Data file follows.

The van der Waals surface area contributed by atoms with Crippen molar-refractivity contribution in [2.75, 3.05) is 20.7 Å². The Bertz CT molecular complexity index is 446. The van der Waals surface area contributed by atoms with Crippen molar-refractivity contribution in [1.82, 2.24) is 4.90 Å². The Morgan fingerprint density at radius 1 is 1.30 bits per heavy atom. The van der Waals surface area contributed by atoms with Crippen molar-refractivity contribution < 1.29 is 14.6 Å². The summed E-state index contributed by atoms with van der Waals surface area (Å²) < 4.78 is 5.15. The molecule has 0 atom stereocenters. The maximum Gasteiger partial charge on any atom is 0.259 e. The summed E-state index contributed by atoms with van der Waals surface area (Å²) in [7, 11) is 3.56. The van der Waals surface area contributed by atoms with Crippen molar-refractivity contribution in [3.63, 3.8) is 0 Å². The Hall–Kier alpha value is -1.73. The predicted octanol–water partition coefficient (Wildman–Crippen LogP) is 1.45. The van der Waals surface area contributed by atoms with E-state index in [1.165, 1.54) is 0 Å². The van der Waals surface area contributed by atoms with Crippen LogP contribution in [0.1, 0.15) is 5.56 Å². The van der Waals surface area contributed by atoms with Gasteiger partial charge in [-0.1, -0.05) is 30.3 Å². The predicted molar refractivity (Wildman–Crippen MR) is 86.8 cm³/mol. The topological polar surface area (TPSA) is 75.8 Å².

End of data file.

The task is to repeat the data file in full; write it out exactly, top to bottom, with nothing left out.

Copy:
The van der Waals surface area contributed by atoms with Crippen molar-refractivity contribution in [2.75, 3.05) is 20.7 Å². The Bertz CT molecular complexity index is 446. The van der Waals surface area contributed by atoms with Crippen molar-refractivity contribution in [1.82, 2.24) is 4.90 Å². The Morgan fingerprint density at radius 1 is 1.30 bits per heavy atom. The van der Waals surface area contributed by atoms with Crippen molar-refractivity contribution < 1.29 is 14.6 Å². The summed E-state index contributed by atoms with van der Waals surface area (Å²) < 4.78 is 5.15. The molecule has 0 atom stereocenters. The maximum Gasteiger partial charge on any atom is 0.259 e. The summed E-state index contributed by atoms with van der Waals surface area (Å²) in [7, 11) is 3.56. The van der Waals surface area contributed by atoms with Crippen molar-refractivity contribution in [3.63, 3.8) is 0 Å². The Hall–Kier alpha value is -1.73. The predicted octanol–water partition coefficient (Wildman–Crippen LogP) is 1.45. The van der Waals surface area contributed by atoms with E-state index in [1.165, 1.54) is 0 Å². The van der Waals surface area contributed by atoms with Crippen LogP contribution in [0.1, 0.15) is 5.56 Å². The van der Waals surface area contributed by atoms with Gasteiger partial charge in [-0.1, -0.05) is 30.3 Å². The predicted molar refractivity (Wildman–Crippen MR) is 86.8 cm³/mol. The topological polar surface area (TPSA) is 75.8 Å².